The Power of the fx-991EX – It’s Not JUST Solar

I read the Casio Twitter feed and FB feed every day, just to answer questions and see what followers might be saying. Recently there have been some kudos shared about the fx-991EX solar powered scientific calculator that got me curious. In particular. that the fx-991EX does engineering problems so well and they would be lost without it (someone said he uses it in all his higher-ed courses). This was intriguing to me since I assumed engineers, with their complex calculations, would more likely use graphing calculators like the Prizm or ClassPad or even engineering software.  Naturally, I set out to explore some of the ‘engineering’ capabilities of the fx-991EX, since I hadn’t really spent too much time with this aspect of the calculator.

As I refreshed my memory of the menu and capabilities of the fx-991Ex, it kind of boggled my mind how
much this solar-powered scientific calculator can do, and with it’s QR code capabilities, it can even show graphs and printable spreadsheets and tables. (See my previous posts about Graphing & QR code capabilities). After looking a little more closely at all the menu icons and what each does, I understood why this one calculator would in fact be sufficient for engineers, or really anyone. I spent some time playing around with different features that I had not previously explored, and have shared a couple of my explorations in the video below.

For those of you who have not experienced or explored this powerful little calculator, I suggest you do. If you are at NCTM San Antonio this April, stop by the booth and get some hands-on experience, or just explore some of the videos, or download the free 90-day emulator trial and give it a go.  You can access our Quick-Start Guide to get you on your way.

Histograms with ClassWiz & QR Codes

Students should engage and be hands-on with mathematics as much as possible. One of the activities I loved was the Sum of Two Dice, whether in my middle school classes or in my Algebra classes. That’s the great thing about mathematics – you can take an activity/concept and make it more or less rigorous depending on the questions you ask.

I am sure many of you have done this activity – I am choosing it for this post because it’s a nice way to 2015-12-10_11-23-28demonstrate how the Casio ClassWiz (fx-991EX) scientific calculator allows you to create frequency tables and with the QR code, see an online visualization of the data.

First thing – have students roll two dice and collect some data – i.e., the number on each die and then the sum of the two together. If you don’t have die (or don’t want to hear all the noise!) you can utilize the random integer option on the calculator to simulate rolling die. I usually had my students in pairs to do this – one record, one ‘roll’. Then have them tabulate the frequency of each sum and create a new table with possible sums & frequency.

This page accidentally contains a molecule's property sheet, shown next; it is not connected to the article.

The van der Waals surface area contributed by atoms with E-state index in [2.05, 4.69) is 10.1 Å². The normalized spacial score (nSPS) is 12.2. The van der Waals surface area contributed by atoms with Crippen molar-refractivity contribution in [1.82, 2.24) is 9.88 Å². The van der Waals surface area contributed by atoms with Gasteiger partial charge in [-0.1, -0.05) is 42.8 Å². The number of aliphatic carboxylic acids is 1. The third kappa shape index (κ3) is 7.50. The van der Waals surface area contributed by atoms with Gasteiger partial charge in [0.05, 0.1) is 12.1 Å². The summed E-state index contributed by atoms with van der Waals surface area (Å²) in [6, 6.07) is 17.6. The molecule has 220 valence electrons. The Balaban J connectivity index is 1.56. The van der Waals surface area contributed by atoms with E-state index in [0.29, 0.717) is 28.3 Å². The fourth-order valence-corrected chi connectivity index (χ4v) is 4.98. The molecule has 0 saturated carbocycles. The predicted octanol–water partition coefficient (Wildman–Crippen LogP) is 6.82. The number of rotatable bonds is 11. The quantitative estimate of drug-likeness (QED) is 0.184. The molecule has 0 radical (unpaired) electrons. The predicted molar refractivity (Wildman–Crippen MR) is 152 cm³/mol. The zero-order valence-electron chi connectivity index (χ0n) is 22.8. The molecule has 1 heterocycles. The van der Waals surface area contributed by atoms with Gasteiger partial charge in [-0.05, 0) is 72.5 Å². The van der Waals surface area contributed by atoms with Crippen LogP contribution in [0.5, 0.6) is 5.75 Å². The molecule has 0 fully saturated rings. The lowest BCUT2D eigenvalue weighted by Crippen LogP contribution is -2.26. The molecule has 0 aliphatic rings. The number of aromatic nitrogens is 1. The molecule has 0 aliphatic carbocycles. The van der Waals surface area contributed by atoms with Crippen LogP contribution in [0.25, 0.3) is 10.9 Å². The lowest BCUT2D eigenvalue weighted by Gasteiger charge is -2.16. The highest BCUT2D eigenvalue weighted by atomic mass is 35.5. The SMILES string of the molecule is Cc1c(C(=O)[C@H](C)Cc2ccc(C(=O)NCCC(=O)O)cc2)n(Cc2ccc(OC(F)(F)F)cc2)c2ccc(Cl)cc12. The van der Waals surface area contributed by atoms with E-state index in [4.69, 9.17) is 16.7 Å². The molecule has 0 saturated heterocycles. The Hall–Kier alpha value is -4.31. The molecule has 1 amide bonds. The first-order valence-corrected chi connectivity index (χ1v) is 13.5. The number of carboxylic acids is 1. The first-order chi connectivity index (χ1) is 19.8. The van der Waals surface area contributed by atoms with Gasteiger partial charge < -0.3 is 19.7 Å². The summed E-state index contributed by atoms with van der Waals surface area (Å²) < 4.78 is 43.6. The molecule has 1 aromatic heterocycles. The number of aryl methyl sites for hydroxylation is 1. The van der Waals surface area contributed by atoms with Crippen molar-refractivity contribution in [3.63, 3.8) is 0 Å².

2015-12-10_12-32-42The next step is to have them make a histogram of their own frequency table and then compare to other students.  In my example, students only rolled 24 times each, so everyone’s graph will look different and not be what we expected (more 7’s). Great discussions can come from these observations.

Hopefully, discussions lead to the idea that each group o2015-12-10_12-17-22nly collected a small sample of rolls, and that if we had more samples,
perhaps the distribution of data would be more what we expected – i.e. more sums of 7 appearing. Here’s where having a class emulator is a great tool – you can display one frequency table and collect the class data.  So – same sums, but combine each groups frequency to get a total frequency for the whole class.

Once you collect the class data, you can then create a new histogram. With the 2015-12-10_12-18-07ClassWiz you can easily do so just by creating a QR code of the table data, and, with the emulator, go directly to the visualization. You can also do this with the SmartPhone App Edu+ if you have that option. The nice thing about the emulator is you can immediately pop the visualization up and begin discussions and comparisons of whole class histogram versus individual groups. Being able to immediately see the visualization with only a scientific calculator, is powerful, especially as you can quickly compare between previous “one-group” histogram and current “whole-class”.